“During my telephone conversations with Ryan and his family, I always ensured they never felt rushed and could ask as many questions as they wanted. This way I was providing them with as much peace of mind as I could,” says Belter. “I can’t even imagine how many sleepless nights they endured.”

“Access to things like the air bed used for my dad helps the hospital provide better patient care,” says Ryan. “My dad was able to recover a lot quicker due to his being bedridden for so long. He was in severe pain when he woke up, so that was very helpful.”

Obviously, expertise is key, but having the proper technology and equipment at hand is equally vital.

“There’s a lot of equipment the community thinks is part of government funding, but it’s not. It comes from our donors,” says Dr. Sales.

“Donations made through the MSH Foundation fund the purchase of beds and other essential equipment. And that’s very important for the hospital to function and be able to do some extraordinary things.”

MSH launched a COVID-19 Relief Fund and has raised $2.5 million of its $3 million goal to date.

“Without our donors we would not have many of our essential services and equipment. Donor generosity is reflected in how well we are prepared for this pandemic,” says Dr. Sales.

The Siu family lives just five minutes from the hospital. They were finally able to see their father again after he woke, about a month after admission.

“They wheeled me over to the window so we could see each other while we spoke on the phone,” Siu says. “I’ll always be grateful for that. And then, in July, I had my first real visit with my wife. She had more grey in her hair but she’d never looked more beautiful. I was speechless, overwhelmed with emotion. It meant everything just to hold her hand.”

When Siu awoke, he was in crippling pain. He had developed two infections while he was intubated — in his spine and heart. He was unable to stand. Thus began a course of antibiotics, along with a battery of tests, MRIs and months of physiotherapy as part of his recovery. Through his intense ordeal, he lost 60 pounds. Today, he is back at work part-time.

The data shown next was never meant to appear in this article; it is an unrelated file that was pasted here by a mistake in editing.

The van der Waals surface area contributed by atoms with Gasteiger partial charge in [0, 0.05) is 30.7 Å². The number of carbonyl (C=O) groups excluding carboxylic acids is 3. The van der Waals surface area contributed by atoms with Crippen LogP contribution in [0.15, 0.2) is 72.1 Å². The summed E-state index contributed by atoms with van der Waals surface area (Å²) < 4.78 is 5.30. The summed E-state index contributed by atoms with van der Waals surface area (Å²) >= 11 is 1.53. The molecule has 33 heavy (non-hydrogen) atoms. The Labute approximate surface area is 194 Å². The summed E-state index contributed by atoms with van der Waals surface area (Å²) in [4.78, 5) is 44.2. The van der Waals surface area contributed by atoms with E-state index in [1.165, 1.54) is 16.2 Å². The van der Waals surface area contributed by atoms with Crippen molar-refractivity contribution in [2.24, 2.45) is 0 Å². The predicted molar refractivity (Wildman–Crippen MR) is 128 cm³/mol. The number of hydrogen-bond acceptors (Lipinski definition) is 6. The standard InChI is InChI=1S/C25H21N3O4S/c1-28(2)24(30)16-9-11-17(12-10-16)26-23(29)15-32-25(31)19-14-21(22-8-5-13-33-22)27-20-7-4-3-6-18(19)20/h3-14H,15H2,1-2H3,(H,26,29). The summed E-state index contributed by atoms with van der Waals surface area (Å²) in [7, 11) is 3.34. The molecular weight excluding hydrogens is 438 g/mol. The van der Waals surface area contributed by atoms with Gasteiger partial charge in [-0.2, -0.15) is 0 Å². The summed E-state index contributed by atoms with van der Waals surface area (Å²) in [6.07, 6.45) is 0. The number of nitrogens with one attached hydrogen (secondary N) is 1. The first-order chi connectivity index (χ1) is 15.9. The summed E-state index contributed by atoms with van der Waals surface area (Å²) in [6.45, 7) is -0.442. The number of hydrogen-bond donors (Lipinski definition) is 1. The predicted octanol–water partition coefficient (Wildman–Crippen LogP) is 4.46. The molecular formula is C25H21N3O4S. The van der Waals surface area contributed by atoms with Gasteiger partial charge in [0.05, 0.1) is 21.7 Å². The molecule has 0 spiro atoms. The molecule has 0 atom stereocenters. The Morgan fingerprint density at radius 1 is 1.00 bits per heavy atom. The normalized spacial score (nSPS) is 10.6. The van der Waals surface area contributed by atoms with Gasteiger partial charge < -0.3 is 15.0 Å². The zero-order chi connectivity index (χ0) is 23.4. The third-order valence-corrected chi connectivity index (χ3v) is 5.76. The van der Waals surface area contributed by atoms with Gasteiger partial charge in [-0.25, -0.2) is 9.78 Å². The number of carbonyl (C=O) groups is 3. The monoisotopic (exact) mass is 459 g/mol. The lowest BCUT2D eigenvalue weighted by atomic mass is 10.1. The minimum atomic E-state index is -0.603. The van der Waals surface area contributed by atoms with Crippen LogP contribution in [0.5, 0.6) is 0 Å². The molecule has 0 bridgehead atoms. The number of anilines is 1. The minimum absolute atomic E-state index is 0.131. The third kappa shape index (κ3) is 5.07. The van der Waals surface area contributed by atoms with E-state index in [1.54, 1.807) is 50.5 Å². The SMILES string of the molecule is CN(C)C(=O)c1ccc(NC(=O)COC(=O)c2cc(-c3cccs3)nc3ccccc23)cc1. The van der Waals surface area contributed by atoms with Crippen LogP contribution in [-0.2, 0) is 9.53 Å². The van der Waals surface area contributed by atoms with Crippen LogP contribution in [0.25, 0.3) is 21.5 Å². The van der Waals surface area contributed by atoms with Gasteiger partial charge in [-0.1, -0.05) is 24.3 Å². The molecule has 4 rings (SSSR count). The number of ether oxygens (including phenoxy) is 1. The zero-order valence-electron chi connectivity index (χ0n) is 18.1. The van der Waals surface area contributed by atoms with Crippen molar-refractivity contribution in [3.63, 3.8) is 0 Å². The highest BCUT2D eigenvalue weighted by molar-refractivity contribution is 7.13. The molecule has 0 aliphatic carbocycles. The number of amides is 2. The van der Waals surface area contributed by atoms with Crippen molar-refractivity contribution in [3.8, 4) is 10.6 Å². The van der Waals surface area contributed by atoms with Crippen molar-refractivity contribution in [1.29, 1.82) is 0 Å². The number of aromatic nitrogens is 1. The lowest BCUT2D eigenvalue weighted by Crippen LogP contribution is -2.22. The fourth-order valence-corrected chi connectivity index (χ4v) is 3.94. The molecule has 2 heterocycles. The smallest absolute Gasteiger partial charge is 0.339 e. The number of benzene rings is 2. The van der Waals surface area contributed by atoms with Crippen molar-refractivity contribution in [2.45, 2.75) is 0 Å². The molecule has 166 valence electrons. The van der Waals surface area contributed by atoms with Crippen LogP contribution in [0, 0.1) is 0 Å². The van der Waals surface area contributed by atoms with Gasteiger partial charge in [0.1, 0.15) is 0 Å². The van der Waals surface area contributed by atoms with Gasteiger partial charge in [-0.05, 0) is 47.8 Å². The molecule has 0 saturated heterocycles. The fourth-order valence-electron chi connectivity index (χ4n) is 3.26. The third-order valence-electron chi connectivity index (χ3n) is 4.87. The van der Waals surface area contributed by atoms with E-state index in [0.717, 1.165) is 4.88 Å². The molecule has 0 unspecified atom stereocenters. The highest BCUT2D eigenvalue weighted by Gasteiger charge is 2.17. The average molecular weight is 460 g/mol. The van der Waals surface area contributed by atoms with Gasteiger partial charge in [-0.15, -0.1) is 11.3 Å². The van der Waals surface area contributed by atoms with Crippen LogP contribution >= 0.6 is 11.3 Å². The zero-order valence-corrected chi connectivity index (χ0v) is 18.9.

“We persevered, the staff and Mr. Siu,” says Belter. “I am a strong believer in the strength of patients and their will to survive. I am also a strong believer in the staff who work tirelessly to provide the very best care. We battled COVID-19 together, Mr. Siu and the staff at MSH and this time we won the fight.”

“I’m lucky to be here to spend the holiday season with my family,” Siu says.

“In these days when we have these rising cases, it’s important to understand what can happen to younger people. It’s easy to let your guard down,” says Dr. Sales.

She notes that despite Siu’s relatively young age and good health, he was still hit particularly hard by the disease.

“This was quite a journey,” she says. “But through his courage and tenacity, he was able to get through this really difficult period of his life. He had that willpower and family support — I’m very happy to see that he’s done so well.”

Story from Saturday, November 27, 2020 Toronto Star.